One of these provisions is the limitation in I.R.C. 6331. Section 6331(k) provides that the IRS cannot initiate a levy on a taxpayer’s property or rights to property when there is a pending offer-in-compromise or an installment agreement:
- Offer-in-Compromise Pending: When a taxpayer has submitted an offer-in-compromise under Section 7122, no levy can be initiated as long as the offer is pending. Furthermore, a 30-day cooling-off period exists if the offer is rejected by the IRS. This period extends during the pendency of any appeal against such rejection.
- Installment Agreements: Section 6331(k)(2) parallels the limitation on levies during the offer-in-compromise period by also prohibiting levies while an offer for an installment agreement under Section 6159 is pending. Similar to offers-in-compromise, if such an offer is rejected, a 30-day buffer period applies. Moreover, no levy may be executed while an installment agreement is in effect, or for 30 days after the termination of such an agreement if an appeal is pending.
The regulations that implement these rules go further than this.
The regulations say that: “the IRS will not refer a case to the Department of Justice for the commencement of a proceeding in court, against a person named in an installment agreement or proposed installment agreement, if levy to collect the liability is prohibited by” the rules described above. This is set out in Treas. Reg. § 301.6331-4(b)(2).
This is the same set of rulesl that says that the IRS statute for collections is held open indefinately, so the IRS can simply not do its job and hold open the collection statute by being inefficient.
The IRS Violated the Rule
In the present case, the parties agree that taxpayers’ installment agreement was pending from December 7, 2017, when it was processed by the IRS, until October 30, 2018, when the taxpayers received notice that their proposal was rejected. The taxpayers did not appeal the rejection.
The IRS had referred the case to the DOJ prior to the time the installment agreement was rejected. The government then commenced this legal collection action on November 30, 2018, the day after the 30-day period for the taxpayers to appeal had expired. This early referral to the DOJ allowed the DOJ to make this filing one day after the 30-day period. The parties agreed that the IRS violated the rules by referring the unpaid taxes to the DOJ before formally rejecting their proposed installment agreement.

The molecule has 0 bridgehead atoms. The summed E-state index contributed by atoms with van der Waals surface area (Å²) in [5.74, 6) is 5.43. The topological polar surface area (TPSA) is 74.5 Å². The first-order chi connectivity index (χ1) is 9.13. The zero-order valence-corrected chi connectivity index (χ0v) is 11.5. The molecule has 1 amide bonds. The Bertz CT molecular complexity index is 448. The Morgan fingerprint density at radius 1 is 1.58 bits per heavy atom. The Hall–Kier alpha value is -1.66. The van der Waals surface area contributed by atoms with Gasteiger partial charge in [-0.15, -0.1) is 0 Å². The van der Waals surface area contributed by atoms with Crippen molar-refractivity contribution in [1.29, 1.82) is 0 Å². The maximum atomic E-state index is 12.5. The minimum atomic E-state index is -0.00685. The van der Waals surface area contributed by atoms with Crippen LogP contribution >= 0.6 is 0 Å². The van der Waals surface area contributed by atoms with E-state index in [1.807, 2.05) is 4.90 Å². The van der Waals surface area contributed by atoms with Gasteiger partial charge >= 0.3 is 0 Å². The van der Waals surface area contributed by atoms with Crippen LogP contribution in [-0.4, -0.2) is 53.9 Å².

This was the subject of the appeal. The appeals court noted the IRS’s admission, but the court reasoned that the referral was not for the commencement of a collection action by the IRS: “In no way can an IRS referral—that is, a request that the DOJ begin litigation—be considered tantamount to beginning a collection proceeding in court.” The express language of the rule does not require that the case actually be commenced. It just prohibits the referral.
One could view this as an example of judicial activism, where a court might be seen as going beyond mere interpretation of the law to effectively create new law or policy. Judicial activism is a contentious issue and different judges, legal scholars, and observers have various views on how much latitude judges should have in their interpretations.
This case stands for the proposition that the IRS can wait until the 10-year statute expries to try to collect, it can ignore the taxpayer’s request to pay for more than a year, and then it can start litigation by making a referral to the DOJ before the time allowed in the regulation. The IRS can probably do the same for pending offer-in-compromises submitted by taxpayers, as there is a mirror provision for offers as there is for installment agreements.
In the Schiller case, the IRS violated the regulations by referring the case to the DOJ before the taxpayer’s installment agreement request was rejected. However, the court ruled in favor of the IRS, effectively allowing the IRS to circumvent the regulations. This could have a negative impact on taxpayers who are trying to work with the IRS to resolve their tax debts.
If you owe taxes and are thinking about making a payment plan with the IRS, be careful about timing. Given this court case, it may be best to wait until the time limit for the IRS to collect the taxes has passed before requesting a payment plan. The government will be shortchanged taxes it would have collected, prehaps losing out entirely, but you will not have tipped the IRS off to file a lawsuit against you to collect before the time allowed in the regulations.